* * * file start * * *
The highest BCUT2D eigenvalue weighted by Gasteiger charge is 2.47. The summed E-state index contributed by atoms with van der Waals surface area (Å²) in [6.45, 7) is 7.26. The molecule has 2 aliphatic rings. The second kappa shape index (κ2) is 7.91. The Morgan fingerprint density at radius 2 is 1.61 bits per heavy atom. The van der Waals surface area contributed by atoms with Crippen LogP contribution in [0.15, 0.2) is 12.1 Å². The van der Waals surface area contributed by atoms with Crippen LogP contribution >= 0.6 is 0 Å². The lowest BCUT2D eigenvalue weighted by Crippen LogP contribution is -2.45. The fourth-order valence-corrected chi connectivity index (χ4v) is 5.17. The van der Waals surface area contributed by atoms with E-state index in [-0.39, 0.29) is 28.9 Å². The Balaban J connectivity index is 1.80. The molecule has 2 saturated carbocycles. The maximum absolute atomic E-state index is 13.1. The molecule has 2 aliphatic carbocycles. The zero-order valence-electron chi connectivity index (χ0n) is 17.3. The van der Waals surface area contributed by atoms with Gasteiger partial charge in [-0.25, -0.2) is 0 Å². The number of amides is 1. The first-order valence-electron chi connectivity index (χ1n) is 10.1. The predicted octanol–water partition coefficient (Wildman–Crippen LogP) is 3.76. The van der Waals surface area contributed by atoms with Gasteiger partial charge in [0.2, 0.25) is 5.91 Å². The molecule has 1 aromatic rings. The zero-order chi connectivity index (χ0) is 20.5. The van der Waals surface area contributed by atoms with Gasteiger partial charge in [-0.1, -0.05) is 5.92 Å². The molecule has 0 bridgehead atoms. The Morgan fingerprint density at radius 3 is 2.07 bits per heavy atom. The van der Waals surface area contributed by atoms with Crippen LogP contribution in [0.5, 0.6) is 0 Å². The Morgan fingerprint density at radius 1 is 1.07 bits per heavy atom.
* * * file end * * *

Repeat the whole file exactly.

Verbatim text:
The highest BCUT2D eigenvalue weighted by Gasteiger charge is 2.47. The summed E-state index contributed by atoms with van der Waals surface area (Å²) in [6.45, 7) is 7.26. The molecule has 2 aliphatic rings. The second kappa shape index (κ2) is 7.91. The Morgan fingerprint density at radius 2 is 1.61 bits per heavy atom. The van der Waals surface area contributed by atoms with Crippen LogP contribution in [0.15, 0.2) is 12.1 Å². The van der Waals surface area contributed by atoms with Crippen LogP contribution >= 0.6 is 0 Å². The lowest BCUT2D eigenvalue weighted by Crippen LogP contribution is -2.45. The fourth-order valence-corrected chi connectivity index (χ4v) is 5.17. The van der Waals surface area contributed by atoms with E-state index in [-0.39, 0.29) is 28.9 Å². The Balaban J connectivity index is 1.80. The molecule has 2 saturated carbocycles. The maximum absolute atomic E-state index is 13.1. The molecule has 2 aliphatic carbocycles. The zero-order valence-electron chi connectivity index (χ0n) is 17.3. The van der Waals surface area contributed by atoms with Gasteiger partial charge in [-0.25, -0.2) is 0 Å². The number of amides is 1. The first-order valence-electron chi connectivity index (χ1n) is 10.1. The predicted octanol–water partition coefficient (Wildman–Crippen LogP) is 3.76. The van der Waals surface area contributed by atoms with Gasteiger partial charge in [0.2, 0.25) is 5.91 Å². The molecule has 1 aromatic rings. The zero-order chi connectivity index (χ0) is 20.5. The van der Waals surface area contributed by atoms with Gasteiger partial charge in [-0.1, -0.05) is 5.92 Å². The molecule has 0 bridgehead atoms. The Morgan fingerprint density at radius 3 is 2.07 bits per heavy atom. The van der Waals surface area contributed by atoms with Crippen LogP contribution in [0.5, 0.6) is 0 Å². The Morgan fingerprint density at radius 1 is 1.07 bits per heavy atom.